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Day 104 - Quick Launcher
Launcher packed up.
The release head is mounted on a sliding
platform that can be adjusted for different
The release head is interchangeable to
different sizes including launch tubes.
The top mounting point for the support legs.
The legs fold out and extend.
Air supply connection.
The legs are held in place with a piece of
Velcro for easier transportation.
The vertical strut has a fold out attachment
for pinning it to the ground.
The legs are pinned to the ground using tent
The removable guide rail locks into position
with a single pin.
Detail of the bottom of the platform. The
brass loop can be extended and holds the release
Detail of the guide rail locking pin.
Setting up for the first launch.
New HD camera records at 1280x720 and 30fps.
First launch using the camera. Looking down
at the launch crew.
Good resolution stills can be obtained with
Looking down over the car park.
Rocket coming down with a tangled parachute.
I think I have identified the source of the
Still ascending on 100psi.
You can see the ocean on the horizon.
Panorama constructed from 3 images.
Third launch landed quite a ways down the
range in the breeze.
New rail button attached to a fairing. The
backing plate stops the fairing from distorting.
When attached to the side of a pressure
chamber the backing plate is just taped on.
Newly repaired G2 payload bay and nosecone.
April 20111:30pm - 2:45pm
Denzil Joyce Oval, NSW, Australia
Conditions:Swirling wind 10km/h with gusts to
15km/h. Temp ~25C
Team Members at Event:PK, Paul K, John K, Jordan K and
This week dad built a great launcher to
replace the damaged medium launcher. We call
it quick as it vastly reduces the setup and
pack-up times. This is also a rail launcher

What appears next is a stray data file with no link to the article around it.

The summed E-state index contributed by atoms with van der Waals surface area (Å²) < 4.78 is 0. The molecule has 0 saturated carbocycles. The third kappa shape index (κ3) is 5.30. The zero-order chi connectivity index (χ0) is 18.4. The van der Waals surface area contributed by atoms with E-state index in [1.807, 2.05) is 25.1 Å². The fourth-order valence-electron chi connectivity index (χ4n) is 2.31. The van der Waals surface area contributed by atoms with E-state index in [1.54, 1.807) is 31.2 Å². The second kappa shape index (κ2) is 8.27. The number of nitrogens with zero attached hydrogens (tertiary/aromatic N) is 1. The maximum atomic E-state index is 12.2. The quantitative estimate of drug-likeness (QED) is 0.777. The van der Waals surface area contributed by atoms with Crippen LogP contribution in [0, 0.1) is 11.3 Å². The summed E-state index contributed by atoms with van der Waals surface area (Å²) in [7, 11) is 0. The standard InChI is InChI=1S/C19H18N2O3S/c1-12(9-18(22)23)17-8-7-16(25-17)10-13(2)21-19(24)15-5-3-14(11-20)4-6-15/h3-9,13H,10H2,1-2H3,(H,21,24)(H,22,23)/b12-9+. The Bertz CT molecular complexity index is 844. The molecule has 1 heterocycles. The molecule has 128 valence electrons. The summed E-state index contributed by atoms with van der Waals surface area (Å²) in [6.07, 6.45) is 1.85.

as opposed to a tower launcher as before.
This requires the rockets to use rail
buttons, but those are relatively easy to
make and attach.
The launcher uses interchangeable release
heads so we can continue to fly our rockets
with or without launch tubes and different
sized nozzles. The release mechanism is
attached to a sliding platform that allows
it to be adjusted for rockets with different
diameters. Two wing nuts lock it in place.
This is much easier to adjust compared to
the several minutes it took with the
Having no ring braces also allows us to
use fins of any dimensions without the risk
of them hitting the ring brace.
The launcher comes in two parts. The base
consists of a 1.5m vertical strut with a
pair of extendible stainless steel legs. The
legs fold out and are then pined to the
ground with tent pegs. Because the vertical
strut only has a small footprint it can be
tilted in various directions allowing us to
point the rocker in the direction we need.
The strut is also pinned to the ground to
prevent it lifting during launch. The
launcher can now be easily adjusted for
distance launches as well, something not
possible with the previous launcher.
The second part is the 2m guide rail
itself with the attached release mechanism.
This allows us to leave the base permanently
attached to the ground while allowing us to
load the rocket onto the guide rail and
locking it into the release head without
spilling any water. The whole rocket and
guide rail then simply locks into the base
and is secured with a single pin. The whole
launcher is sturdy enough to launch the 3m
At the end of the day the launcher neatly
folds up into the two long thin parts.
Detailed photos are shown on the left.
We made a number of rail buttons on the lathe and
attached them a couple of different ways to
the rocket. Where the button needs to be
attached to the side of the pressure vessel,
it is first screwed to an
aluminium backing plate which is then taped to
the rocket. This allows us to reuse the
button between rockets. The other attachment
method is through a fairing wall with a
backing plate to stop the fairing from
warping. Because we screw the different
sections together, the buttons would not
normally line up, so we attach the rail
button to the pressure chamber first and
then rotate the fairing until the buttons
As we investigate the reason for the G2
pressure chamber failure, this week we
performed a pressure test with a temperature